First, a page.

We asked Tucson City Attorney Mike Rankin why the city wanted to continue the fight rather than settle, and whether the city's latest loss means the city should consider changing its legal representation. Because the case continues to be litigated, Rankin said he couldn't address specifics. But he did say the city would continue to employ Mesch, Clark and Rothschild (the firm is Tucson Mayor Jonathan Rothschild's former employer, a law firm founded by his father).

"Our legal counsel has provided thorough, professional and high quality representation for the City throughout the litigation of this matter, and there is no firm better positioned or more capable of protecting the City's interests as this litigation continues," Rankin writes in an email. "The City is continuing the litigation for the reasons stated in the motion for new trial. The City is interested in historic preservation throughout the City."

You don't know what you have till it's gone

Where the convention center and La Placita shopping complex now sit was once a bustling neighborhood of row houses and other adobe structures—the heart of a tight-knit Mexican-American community that also welcomed Chinese, African-American and Anglo residents. Businesses in the area included night clubs, Chinese grocery stores and the Cine Plaza, a popular Spanish-language movie theater.

In the late 1960s, the city, in the name of urban renewal, demolished most of the neighborhood, even as community groups fought back. More than 10,000 signatures were collected for a petition that was outright ignored. The preservation activists did score one victory, however, getting the El Tiradito shrine on the National Register of Historic Places in the early 1970s to keep the proposed Butterfield freeway from tearing into what remained of the barrio.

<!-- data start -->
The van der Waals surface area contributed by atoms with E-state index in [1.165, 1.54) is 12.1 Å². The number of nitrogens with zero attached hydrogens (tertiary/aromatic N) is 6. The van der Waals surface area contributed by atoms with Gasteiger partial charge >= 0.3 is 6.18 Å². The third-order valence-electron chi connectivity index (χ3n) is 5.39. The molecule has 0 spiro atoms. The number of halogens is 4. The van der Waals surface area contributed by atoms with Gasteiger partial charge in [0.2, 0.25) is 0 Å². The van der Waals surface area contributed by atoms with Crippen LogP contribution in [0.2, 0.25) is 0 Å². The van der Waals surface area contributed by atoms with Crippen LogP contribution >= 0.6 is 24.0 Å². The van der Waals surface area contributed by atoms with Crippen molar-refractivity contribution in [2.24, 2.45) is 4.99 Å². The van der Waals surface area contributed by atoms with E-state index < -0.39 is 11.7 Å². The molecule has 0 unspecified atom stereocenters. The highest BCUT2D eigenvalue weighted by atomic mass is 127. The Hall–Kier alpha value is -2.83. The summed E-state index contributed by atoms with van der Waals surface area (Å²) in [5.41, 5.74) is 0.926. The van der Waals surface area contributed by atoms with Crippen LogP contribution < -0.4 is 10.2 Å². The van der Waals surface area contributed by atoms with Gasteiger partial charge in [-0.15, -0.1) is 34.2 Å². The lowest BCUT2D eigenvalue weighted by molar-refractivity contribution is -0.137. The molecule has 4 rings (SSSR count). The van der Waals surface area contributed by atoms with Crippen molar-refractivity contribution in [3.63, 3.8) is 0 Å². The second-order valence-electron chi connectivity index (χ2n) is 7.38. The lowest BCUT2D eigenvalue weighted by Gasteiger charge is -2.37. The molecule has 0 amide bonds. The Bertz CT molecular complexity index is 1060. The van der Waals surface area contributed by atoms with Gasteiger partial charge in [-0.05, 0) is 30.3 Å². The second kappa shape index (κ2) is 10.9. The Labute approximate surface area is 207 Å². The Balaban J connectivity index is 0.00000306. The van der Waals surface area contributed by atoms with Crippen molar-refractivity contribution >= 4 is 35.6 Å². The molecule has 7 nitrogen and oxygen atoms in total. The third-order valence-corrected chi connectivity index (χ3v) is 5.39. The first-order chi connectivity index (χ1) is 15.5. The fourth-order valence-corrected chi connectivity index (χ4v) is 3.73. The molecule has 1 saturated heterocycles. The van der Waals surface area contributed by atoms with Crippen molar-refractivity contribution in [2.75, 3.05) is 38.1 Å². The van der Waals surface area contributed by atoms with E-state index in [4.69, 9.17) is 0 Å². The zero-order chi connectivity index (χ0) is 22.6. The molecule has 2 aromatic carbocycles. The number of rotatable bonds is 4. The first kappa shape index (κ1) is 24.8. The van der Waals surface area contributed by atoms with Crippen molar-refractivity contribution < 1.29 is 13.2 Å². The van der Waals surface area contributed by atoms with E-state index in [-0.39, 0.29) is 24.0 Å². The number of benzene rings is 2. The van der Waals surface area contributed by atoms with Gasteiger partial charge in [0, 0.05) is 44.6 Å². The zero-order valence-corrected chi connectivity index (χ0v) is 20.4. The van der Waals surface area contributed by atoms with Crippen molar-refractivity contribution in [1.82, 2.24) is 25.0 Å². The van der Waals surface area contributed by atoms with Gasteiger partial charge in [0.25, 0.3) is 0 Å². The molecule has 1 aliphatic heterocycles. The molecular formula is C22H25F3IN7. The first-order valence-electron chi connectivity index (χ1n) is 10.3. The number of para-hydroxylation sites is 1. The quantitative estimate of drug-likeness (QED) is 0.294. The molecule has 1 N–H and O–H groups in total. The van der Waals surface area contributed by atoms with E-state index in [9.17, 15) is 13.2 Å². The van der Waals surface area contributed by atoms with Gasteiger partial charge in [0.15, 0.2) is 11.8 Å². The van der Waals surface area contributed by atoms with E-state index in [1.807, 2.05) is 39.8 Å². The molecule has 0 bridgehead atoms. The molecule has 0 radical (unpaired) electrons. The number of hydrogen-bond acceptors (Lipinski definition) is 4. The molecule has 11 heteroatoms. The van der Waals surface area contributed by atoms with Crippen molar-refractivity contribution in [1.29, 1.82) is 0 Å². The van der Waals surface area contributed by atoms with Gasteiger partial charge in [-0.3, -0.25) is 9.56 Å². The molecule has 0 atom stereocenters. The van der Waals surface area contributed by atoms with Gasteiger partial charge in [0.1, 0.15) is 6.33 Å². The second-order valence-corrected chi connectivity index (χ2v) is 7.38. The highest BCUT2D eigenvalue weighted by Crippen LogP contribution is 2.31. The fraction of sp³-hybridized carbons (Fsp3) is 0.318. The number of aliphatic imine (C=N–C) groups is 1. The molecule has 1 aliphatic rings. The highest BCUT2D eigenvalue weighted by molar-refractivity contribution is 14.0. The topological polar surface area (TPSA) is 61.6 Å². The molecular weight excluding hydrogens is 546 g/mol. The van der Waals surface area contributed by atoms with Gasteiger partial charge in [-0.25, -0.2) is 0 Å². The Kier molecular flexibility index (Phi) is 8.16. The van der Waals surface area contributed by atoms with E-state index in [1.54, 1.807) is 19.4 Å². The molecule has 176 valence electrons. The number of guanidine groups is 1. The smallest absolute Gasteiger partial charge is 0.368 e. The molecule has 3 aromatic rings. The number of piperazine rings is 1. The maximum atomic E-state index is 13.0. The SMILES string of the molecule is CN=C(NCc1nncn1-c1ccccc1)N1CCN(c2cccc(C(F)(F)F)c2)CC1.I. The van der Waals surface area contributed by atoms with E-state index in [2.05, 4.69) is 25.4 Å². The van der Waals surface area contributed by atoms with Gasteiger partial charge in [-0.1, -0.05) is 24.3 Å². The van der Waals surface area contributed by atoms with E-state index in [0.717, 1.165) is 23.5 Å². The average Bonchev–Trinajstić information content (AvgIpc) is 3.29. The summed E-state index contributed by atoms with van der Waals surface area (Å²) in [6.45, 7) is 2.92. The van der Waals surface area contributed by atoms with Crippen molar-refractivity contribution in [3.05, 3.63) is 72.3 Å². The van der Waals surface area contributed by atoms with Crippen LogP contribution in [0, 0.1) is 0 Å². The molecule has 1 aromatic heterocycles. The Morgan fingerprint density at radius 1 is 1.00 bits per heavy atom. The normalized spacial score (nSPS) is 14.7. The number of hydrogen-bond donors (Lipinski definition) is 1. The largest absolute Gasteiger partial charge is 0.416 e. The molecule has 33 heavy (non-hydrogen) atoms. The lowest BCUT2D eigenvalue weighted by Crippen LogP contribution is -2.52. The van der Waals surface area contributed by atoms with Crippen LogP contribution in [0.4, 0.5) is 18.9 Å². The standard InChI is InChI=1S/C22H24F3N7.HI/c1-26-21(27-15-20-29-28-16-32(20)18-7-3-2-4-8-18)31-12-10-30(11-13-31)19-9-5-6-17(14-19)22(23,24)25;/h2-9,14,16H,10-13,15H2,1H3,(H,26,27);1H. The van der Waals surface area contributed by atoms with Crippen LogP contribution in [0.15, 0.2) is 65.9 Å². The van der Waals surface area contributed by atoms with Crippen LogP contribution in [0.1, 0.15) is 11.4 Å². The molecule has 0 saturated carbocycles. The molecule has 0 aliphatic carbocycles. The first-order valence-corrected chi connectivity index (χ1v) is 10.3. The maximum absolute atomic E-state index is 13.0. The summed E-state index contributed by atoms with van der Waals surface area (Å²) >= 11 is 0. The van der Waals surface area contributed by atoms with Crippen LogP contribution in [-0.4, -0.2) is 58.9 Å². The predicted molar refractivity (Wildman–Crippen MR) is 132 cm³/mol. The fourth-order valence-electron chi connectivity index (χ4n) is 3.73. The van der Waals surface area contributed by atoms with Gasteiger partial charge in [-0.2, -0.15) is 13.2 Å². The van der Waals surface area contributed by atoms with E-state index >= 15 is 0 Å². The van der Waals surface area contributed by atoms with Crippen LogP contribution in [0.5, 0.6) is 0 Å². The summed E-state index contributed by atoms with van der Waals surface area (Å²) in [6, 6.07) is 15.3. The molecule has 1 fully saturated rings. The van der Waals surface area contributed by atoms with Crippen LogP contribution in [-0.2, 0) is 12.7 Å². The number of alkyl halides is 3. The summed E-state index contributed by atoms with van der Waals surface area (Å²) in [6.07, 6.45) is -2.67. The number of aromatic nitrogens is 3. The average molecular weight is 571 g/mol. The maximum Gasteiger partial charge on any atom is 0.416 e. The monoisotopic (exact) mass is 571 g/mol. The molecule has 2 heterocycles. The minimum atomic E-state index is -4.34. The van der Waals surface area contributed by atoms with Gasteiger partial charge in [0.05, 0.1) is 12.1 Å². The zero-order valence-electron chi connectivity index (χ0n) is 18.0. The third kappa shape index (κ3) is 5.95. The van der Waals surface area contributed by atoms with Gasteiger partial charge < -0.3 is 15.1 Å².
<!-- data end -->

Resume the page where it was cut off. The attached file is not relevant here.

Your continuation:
Today, there are no City Hall bigwigs calling for more demolition in the city's historic areas, although some say there really isn't a champion for preservation either.

Now called Barrio Viejo, the neighborhood is represented by City Councilman Steve Kozachik, who the Rollings and other property owners hoped would take up their cause, but which hasn't happened.

Kozachik recalls going to the neighborhood and touring homes with Donald Rollings, property owners Lisa Mele and Alex Oberlick and several experts. He admits the situation is frustrating but he's at a loss for a solution.

"The city has replaced mains, videoed inside and looked for leaks and fixed leaks. Both sides have expert witnesses and both sides have won one and lost one," Kozachik says.

"Everybody knows there is a moisture issue and no one can identify the cause. I don't have a solution. I've said to people in the city, 'What if we just replace the mains?' Well we've done that. There's still a problem," Kozachik says. "I do know that everybody loses when the court has to create the solution to the problem."